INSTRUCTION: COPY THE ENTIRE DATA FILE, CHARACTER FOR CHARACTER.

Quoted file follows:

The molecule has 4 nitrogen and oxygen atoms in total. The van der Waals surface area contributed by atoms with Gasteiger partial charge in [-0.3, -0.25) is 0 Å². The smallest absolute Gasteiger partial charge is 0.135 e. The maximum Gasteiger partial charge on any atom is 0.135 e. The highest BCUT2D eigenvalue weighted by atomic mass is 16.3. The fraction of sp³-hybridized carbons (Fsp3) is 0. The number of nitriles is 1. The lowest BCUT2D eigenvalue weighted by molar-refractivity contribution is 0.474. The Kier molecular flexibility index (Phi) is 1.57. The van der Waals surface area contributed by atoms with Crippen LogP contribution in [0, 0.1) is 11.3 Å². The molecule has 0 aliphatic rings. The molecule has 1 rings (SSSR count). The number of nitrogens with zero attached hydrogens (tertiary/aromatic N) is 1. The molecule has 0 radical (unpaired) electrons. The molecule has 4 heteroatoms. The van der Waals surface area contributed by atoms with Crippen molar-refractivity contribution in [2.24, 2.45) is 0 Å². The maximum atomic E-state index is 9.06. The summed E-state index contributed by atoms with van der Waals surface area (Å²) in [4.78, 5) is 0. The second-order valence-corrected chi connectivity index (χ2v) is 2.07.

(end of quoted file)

The molecule has 4 nitrogen and oxygen atoms in total. The van der Waals surface area contributed by atoms with Gasteiger partial charge in [-0.3, -0.25) is 0 Å². The smallest absolute Gasteiger partial charge is 0.135 e. The maximum Gasteiger partial charge on any atom is 0.135 e. The highest BCUT2D eigenvalue weighted by atomic mass is 16.3. The fraction of sp³-hybridized carbons (Fsp3) is 0. The number of nitriles is 1. The lowest BCUT2D eigenvalue weighted by molar-refractivity contribution is 0.474. The Kier molecular flexibility index (Phi) is 1.57. The van der Waals surface area contributed by atoms with Crippen LogP contribution in [0, 0.1) is 11.3 Å². The molecule has 0 aliphatic rings. The molecule has 1 rings (SSSR count). The number of nitrogens with zero attached hydrogens (tertiary/aromatic N) is 1. The molecule has 0 radical (unpaired) electrons. The molecule has 4 heteroatoms. The van der Waals surface area contributed by atoms with Crippen molar-refractivity contribution in [2.24, 2.45) is 0 Å². The maximum atomic E-state index is 9.06. The summed E-state index contributed by atoms with van der Waals surface area (Å²) in [4.78, 5) is 0. The second-order valence-corrected chi connectivity index (χ2v) is 2.07.